Poll #331999 Art and Ethics

Using another's photograph as a reference without permission:

Always ethical
4(33.3%)
Ethical only if your use of the work looks different from the original (eg, changing the clothes on the model, or the color scheme, but still recognizable)
3(25.0%)
Ethical only if your work looks substantially different from the original (Using a human model to draw a furry picture)
5(41.7%)
Always unethical
0(0.0%)
Other (explain in comments)
0(0.0%)

Tracing from someone else's photograph without permission:

Always ethical
0(0.0%)
Ethical only if your work looks different from the original (change the clothes on the model, or the color scheme, but still recognizable)
3(30.0%)
Ethical only if your work looks substantially different from the original (Using a human model to draw a furry picture)
2(20.0%)
Always unethical
5(50.0%)
Other (explain in comments)
0(0.0%)

Incorporating someone else's photograph without permission (cut-and-pasting into a collage, using a forest scene as the background for original figures, etc.):

Always ethical
0(0.0%)
Ethical only if your work looks different from the original (change the clothes on the model, or the color scheme, painting snow onto trees, etc. -- still recognizable)
2(18.2%)
Always unethical
9(81.8%)
Other (explain in comments)
0(0.0%)

Would your answers to the above change if the image referenced was a painting, statue, or some other media than 'photograph'?

Yes, it's less ethical to reference a painting than a photograph
0(0.0%)
No.
12(100.0%)
Yes, it's more ethical to reference a painting than a photograph
0(0.0%)

If you need permission, whose do you need?

The photographer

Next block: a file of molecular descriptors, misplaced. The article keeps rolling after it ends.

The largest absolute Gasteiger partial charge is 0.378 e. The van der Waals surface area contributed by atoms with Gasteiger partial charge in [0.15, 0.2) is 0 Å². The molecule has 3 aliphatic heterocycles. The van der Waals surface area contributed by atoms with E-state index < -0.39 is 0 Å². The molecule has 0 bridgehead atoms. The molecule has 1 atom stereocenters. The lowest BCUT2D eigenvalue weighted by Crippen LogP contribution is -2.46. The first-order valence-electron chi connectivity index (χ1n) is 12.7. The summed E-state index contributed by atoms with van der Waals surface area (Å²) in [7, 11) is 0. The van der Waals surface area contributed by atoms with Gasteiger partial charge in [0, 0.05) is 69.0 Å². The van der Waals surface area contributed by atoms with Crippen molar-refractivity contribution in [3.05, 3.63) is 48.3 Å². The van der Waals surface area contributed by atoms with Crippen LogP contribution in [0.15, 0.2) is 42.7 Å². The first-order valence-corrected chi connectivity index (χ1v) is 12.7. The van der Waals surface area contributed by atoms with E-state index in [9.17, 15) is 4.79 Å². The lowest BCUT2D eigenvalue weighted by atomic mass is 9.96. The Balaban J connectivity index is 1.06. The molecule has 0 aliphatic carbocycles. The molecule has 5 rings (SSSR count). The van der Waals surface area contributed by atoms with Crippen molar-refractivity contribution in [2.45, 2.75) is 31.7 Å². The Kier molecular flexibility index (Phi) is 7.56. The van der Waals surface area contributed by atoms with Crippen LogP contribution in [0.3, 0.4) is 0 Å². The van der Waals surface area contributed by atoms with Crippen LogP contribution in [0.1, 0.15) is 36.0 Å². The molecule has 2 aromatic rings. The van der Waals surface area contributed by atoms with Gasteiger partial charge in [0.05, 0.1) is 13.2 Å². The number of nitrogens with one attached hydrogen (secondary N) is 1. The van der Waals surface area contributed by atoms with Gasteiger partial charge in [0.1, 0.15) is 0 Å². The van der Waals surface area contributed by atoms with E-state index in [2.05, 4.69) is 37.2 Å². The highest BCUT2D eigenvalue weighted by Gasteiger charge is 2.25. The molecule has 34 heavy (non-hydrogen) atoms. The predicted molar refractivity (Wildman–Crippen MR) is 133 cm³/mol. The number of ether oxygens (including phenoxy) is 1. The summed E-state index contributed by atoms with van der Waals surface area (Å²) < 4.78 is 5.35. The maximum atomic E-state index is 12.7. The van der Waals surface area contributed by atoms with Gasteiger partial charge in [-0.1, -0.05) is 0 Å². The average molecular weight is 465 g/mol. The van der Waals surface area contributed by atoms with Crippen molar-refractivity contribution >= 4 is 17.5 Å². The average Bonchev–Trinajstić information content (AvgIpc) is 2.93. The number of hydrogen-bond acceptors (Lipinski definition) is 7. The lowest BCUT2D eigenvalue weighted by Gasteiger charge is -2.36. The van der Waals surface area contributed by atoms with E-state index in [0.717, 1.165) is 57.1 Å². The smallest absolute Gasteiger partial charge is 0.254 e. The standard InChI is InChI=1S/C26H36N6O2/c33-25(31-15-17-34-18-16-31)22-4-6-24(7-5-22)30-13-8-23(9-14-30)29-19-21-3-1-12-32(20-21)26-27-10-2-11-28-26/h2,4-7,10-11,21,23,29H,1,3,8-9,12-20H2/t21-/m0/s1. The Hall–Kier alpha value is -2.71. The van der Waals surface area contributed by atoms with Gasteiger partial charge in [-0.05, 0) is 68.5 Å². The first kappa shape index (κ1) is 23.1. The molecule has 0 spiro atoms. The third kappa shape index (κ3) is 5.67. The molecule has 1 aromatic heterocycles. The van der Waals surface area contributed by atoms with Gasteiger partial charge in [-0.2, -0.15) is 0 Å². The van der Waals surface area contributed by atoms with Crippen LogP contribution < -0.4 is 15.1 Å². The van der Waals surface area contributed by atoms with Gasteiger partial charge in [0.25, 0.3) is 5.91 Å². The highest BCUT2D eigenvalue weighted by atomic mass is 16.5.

3(25.0%)
The model
0(0.0%)
The owner (if private property is involved)
0(0.0%)
The original creator (if a photograph of a statue or a painting)
0(0.0%)

Does it make it ethical if ...

The work is in the public domain and the original creator is dead (eg, the Mona Lisa)
0(0.0%)
The work is not in the public domain, but the original creator is dead or no longer holds the rights? (eg, Mickey Mouse, Superman)
0(0.0%)
The work is in the public domain, but the original creator is NOT dead?
0(0.0%)
The work is obscure, but professional (eg, a Glamour Shots photograph you come across on someone's website, or a photograph from a wildlife book)
0(0.0%)
The work is amateur (eg, photographs on a "my summer vacation" homepage)
0(0.0%)
You're only doing it for practice and do not intend to display the work or profit from it
0(0.0%)
You attribute it, even if your attribution is poor ("I found the reference for it on this Geocities webpage, but I couldn't figure out where he got it and the page is gone now")
2(18.2%)
It's a minor part of the composition ("I drew the figures and most of the background but I didn't like how my sky looked so I cut-n-pasted this photograph of sky and clouds in")
0(0.0%)
You intend to display the work, but not for profit (eg, posting it on a webpage, giving it as a gift, hanging it in your home).
0(0.0%)